The House on the Lake, while very aware of the rapid and multifaceted changes in contemporary life, argues for an architecture where fire is once again at the very center of our most intimate living environment. The Lake House is then at its most fundamental, a place that connects people spatially and socially through the craft of preparing and cooking food in the ritual of communal eating.
Situated in the flat Frisian landscape the house at first appears as a pair of interconnected cabins. While substantial in program, the house sits modestly in the landscape. The low and fragmented volumes that compose the house allows nature to envelope the site and as time passes, slowly stitches it into its surrounding environment. As a whole, the House offers multiple generations of family, friends and guests spaces of rest and relaxation, while at the same time suggests a place of refuge and individual contemplation.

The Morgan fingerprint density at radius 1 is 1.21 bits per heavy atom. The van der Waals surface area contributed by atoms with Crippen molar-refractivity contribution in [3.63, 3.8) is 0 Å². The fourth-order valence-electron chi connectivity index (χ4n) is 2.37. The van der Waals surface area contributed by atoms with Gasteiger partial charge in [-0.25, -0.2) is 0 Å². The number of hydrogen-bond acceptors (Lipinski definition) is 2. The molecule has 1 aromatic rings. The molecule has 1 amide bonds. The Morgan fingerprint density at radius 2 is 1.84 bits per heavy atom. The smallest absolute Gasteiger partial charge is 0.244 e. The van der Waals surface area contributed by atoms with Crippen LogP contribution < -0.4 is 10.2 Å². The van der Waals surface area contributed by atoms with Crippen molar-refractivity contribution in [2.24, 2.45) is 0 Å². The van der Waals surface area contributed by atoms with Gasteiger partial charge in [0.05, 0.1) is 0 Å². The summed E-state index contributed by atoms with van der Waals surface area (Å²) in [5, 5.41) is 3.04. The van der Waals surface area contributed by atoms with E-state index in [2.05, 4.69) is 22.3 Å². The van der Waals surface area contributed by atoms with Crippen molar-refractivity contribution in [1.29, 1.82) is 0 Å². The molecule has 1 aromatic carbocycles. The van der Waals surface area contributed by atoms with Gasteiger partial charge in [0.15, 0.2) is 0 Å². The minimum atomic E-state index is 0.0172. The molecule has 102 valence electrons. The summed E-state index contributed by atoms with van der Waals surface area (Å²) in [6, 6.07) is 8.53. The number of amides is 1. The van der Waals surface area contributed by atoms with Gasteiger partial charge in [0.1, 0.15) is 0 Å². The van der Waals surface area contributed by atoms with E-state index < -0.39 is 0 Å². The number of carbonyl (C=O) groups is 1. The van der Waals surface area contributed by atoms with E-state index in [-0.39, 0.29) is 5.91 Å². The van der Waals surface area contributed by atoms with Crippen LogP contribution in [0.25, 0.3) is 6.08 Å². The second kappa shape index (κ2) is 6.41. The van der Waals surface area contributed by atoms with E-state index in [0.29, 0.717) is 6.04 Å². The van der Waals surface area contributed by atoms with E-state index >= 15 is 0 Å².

With the house divided into two parts and each individual volume turned away from each other, rich relationships arise between the interior rooms and the land beyond. Visual connections with the lake, a village, a far off windmill and a church tower create focal points to navigate the surrounding farmscape. Numerous spaces inside and out are created offering places of shade and shelter from the wind and rain.
The two volumes permit several groups of visitors to stay 'apart, but together' with the cooking facilities forming a link between each space. A long and low block dominates the space with a fire at each end. Framing a wide panoramic view over the lake, this fiery kitchen block literally connects the two volumes and forms the heart and hearth of the house. Again, the hearth is not just the practical and functional centre of the house, but it’s cultic and social centre.